Each step is processed by a different CUDA kernel. For example:

__global__ void
 count_valid_elements(uchar4 *color, uint *num_valid, uint group_size)
 uint pos = blockIdx.x * blockDim.x + threadIdx.x;
 uint count = 0;
 for(uint i = 0; i < group_size; i++)
 uint pix_loc = pos * group_size + i;
 if(color[pix_loc].w > some_threshold)
 num_valid[pos] = count;

This kernel is launch per-group, and counting is done sequentially. No shared memory is involved. Another example:

__global__ void
 relocate(uint *prefix_sum, uchar4 *color, uchar4 *data, uint group_size)
 uint pos = blockIdx.x * blockDim.x + threadIdx.x;
 uint offset = prefix_sum[pos];
 for(uint i = 0; i < group_size; i++)
 uint pix_loc = pos * group_size + i;
 if(color[pix_loc].w > some_threshold)
 data[offset] = color[pix_loc];

In the relocate kernel, each group already knows where it should start in the result data, so simply add up the offset for each valid element and write the memory. Collision (different threads write to the same location) will not happen.

Here I use luminance value of the pixel to decide if the element is valid. Pixels too dark will be eliminated, and the rest will be packed. If most pixels are valid, you can still see parts from the original image before sort.

Again, luminance value is used as the key of sort. To find out how many valid elements need to be sort is a bit tricky. The clue is offered by the last group. Add last valid count and last prefix sum, and you have the number of valid elements. Device memory access is provided by Thrust:

uint num_valid_element = scanPtr[num_group-1] + countPtr[num_group-1];

Those mostly dark images will be heavily reduced and packed.

So through all those difficulties, you have reduced a few beautiful images from HST into a mush of meaningless dots, what’s the point? Well, stream compaction is essential to many more interesting applications. You can use it to reduce irrelevant elements, say particles outside view frustum, so expensive calculation will be wasted on them. It is also useful to mesh subdivision/tessellation, collision detection, hierarchical data construction.  A few hints here.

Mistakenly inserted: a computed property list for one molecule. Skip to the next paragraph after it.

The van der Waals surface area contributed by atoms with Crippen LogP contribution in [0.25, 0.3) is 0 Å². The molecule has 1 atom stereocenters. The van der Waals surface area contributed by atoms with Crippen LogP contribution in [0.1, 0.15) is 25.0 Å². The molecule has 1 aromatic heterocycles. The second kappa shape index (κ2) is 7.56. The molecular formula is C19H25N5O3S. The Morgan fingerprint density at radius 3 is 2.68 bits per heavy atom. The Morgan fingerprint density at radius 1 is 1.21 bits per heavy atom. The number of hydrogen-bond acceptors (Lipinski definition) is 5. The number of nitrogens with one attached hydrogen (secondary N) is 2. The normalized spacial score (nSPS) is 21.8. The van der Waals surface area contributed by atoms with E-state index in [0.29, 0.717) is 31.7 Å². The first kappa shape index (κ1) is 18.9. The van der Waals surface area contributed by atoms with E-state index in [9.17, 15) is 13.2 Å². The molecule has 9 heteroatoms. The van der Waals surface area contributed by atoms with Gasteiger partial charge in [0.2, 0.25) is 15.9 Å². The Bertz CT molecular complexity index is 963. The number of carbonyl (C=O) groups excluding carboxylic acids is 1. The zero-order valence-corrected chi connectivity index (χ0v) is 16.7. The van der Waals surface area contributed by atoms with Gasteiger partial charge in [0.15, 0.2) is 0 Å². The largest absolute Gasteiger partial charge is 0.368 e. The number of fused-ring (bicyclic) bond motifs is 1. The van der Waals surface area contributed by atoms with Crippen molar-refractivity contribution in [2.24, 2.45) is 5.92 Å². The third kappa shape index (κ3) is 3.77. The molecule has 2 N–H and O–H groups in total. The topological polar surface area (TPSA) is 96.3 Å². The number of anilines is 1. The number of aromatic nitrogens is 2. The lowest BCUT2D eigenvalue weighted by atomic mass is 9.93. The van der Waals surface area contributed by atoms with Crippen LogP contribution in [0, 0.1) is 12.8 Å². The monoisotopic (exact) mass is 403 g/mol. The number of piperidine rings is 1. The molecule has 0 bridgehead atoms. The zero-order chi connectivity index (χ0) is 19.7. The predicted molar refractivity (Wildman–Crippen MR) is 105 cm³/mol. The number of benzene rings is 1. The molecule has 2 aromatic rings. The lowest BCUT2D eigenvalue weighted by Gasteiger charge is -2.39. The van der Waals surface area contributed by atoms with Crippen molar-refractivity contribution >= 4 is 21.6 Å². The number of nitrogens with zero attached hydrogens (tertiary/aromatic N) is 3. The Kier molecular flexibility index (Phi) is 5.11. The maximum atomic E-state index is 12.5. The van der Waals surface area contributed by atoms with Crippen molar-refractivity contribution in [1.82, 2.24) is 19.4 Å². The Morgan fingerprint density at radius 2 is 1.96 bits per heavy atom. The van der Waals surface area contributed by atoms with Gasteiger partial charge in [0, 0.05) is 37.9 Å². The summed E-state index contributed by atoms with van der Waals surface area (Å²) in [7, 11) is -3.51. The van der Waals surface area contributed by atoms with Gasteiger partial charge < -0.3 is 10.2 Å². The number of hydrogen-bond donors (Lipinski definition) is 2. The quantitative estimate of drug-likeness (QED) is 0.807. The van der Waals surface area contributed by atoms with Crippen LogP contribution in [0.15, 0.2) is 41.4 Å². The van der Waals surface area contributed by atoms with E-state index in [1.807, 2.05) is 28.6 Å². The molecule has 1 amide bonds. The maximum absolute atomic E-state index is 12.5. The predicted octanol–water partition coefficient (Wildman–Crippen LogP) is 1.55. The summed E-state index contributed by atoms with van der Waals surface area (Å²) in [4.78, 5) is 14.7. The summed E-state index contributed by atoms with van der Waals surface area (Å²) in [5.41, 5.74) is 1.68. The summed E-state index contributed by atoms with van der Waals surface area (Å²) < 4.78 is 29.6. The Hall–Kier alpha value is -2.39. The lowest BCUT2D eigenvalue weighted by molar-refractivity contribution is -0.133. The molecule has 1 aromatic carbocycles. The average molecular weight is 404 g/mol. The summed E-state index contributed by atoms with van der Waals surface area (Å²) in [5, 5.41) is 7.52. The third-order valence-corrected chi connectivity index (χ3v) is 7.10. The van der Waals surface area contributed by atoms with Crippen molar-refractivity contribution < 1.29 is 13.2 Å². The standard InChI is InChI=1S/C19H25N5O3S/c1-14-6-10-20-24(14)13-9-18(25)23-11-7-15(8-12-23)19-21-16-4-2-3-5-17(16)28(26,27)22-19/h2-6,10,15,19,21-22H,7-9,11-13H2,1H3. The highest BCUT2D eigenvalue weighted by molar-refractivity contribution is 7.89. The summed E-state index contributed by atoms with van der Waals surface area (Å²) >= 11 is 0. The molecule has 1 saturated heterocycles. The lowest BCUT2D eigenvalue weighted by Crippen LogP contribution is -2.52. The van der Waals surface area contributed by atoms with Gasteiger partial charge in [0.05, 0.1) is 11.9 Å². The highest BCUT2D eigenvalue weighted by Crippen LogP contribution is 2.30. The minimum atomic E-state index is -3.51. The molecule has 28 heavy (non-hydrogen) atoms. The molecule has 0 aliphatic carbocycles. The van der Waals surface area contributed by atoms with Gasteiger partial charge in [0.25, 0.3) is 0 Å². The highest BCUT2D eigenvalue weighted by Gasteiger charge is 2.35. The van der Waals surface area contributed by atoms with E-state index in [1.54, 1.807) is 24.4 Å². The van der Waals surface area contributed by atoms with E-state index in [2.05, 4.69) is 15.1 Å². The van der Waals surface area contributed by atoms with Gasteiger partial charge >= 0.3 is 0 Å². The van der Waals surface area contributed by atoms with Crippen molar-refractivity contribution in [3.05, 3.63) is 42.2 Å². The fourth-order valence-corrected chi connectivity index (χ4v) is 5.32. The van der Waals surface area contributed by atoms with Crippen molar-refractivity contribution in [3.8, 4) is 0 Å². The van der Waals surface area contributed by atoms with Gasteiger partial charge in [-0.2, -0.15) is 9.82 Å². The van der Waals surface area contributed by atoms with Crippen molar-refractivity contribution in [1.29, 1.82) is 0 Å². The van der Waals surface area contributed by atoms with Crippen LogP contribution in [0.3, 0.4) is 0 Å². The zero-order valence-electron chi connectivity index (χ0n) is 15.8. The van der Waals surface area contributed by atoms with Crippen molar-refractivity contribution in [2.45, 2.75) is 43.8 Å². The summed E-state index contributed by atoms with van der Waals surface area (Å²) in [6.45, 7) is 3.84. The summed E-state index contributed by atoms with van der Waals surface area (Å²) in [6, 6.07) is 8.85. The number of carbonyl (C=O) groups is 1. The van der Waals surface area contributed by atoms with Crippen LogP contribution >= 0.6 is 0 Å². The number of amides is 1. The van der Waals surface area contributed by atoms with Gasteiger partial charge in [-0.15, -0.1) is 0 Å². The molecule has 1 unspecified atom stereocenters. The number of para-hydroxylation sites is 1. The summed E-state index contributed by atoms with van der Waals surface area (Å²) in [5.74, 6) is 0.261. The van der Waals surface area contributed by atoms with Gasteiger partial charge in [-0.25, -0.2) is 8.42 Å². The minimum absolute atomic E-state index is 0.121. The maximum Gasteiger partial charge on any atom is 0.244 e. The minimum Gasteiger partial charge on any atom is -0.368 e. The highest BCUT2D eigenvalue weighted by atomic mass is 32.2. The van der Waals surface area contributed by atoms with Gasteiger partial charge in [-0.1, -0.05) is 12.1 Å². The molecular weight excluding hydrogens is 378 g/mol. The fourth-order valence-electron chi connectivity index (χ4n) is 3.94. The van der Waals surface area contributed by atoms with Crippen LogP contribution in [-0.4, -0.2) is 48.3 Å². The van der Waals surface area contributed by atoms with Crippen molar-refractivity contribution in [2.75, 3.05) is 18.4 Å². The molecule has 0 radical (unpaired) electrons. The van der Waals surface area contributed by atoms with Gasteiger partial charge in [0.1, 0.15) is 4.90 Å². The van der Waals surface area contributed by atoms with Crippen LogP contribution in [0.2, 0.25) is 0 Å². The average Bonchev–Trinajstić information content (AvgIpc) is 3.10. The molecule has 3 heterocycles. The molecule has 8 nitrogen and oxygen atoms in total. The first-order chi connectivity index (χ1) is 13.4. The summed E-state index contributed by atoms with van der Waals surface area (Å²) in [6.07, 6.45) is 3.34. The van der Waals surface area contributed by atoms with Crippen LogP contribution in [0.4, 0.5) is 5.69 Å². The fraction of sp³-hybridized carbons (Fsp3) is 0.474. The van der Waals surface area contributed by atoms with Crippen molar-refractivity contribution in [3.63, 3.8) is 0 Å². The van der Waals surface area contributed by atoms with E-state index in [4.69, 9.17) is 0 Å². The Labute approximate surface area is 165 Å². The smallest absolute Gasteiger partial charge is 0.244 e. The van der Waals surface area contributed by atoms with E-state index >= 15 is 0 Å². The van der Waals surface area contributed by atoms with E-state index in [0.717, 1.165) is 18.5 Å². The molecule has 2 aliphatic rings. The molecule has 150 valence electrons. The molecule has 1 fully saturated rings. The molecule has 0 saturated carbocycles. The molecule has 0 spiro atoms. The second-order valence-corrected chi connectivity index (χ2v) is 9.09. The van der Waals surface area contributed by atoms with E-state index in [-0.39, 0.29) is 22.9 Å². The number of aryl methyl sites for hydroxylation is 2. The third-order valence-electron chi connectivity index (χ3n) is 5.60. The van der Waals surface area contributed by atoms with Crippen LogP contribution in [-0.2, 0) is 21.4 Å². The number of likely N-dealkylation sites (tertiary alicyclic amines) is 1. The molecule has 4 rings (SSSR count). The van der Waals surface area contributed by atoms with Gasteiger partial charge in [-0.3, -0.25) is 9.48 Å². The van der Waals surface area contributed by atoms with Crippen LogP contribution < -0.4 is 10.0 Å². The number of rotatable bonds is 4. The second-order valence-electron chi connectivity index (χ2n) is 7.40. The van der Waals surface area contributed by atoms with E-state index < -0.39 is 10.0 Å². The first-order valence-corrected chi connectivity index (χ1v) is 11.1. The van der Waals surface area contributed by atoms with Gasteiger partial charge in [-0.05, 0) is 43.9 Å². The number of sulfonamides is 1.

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Filed under CUDA

Take A Snapshot In Maya

// keep the old format
int    $format    =    `getAttr "defaultRenderGlobals.imageFormat"`;
// set to render to .png image
setAttr    "defaultRenderGlobals.imageFormat" 32;
// playblast one frame to a specific file
playblast    -frame 1    -format    "image"    -cf    "D:/foo.png" -v 0    -wh    240    175    -p 100;
// restore the old format
setAttr    "defaultRenderGlobals.imageFormat" $format;

Above is a chunk of MEL will take a snapshot of what’s inside active view port and save to a .png image file to disk. Could be useful when you want to save a thumbnail of the scene.

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Module And Resources

Suppose you have a file named like above, and someone want to use it as a module in his/her program, like:

The problem is the above file only works when started from the same folder where is saved. The module file should be put away into sys.path, so Python can find and import the module no matter where the program is started. Typically module files go to C:\Python26\Lib\site-packages

To test if it works, lauch Python command line, try:

import iconLabel

Another problem is those icon images, circle and square, are lost. Relative file path like:

image= QtGui.QPixmap('./circle.png')

only works when the file is started from the same path where the images are saved. Using absolute path:

image = QtGui.QPixmap('D:/somewhere/circle.png')

still cannot work because everyone to use the module should have a copy of those images in the same path.

Resources will be the solution. Save a .qrc file, iconLabel.qrc:

<!DOCTYPE RCC><RCC version="1.0">

Run command:

pyrcc4 iconLabel.qrc -o

Will create a module file,, contains those images. Inside

import iconLabel_rc

and change all file path to start with ‘:’, i.e.

desc.image_path = ':circle.png'

Run the module file again, Python will create binary code for both iconLabel and iconLabel_rc. Copy both .pyc files to sys.path, and this module is ready to go. You can remove from sys.path, just use the .pyc files. This will be helpful in case you don’t want to give up your source code.

For more details about Qt resources, go here.

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Filed under Python, Qt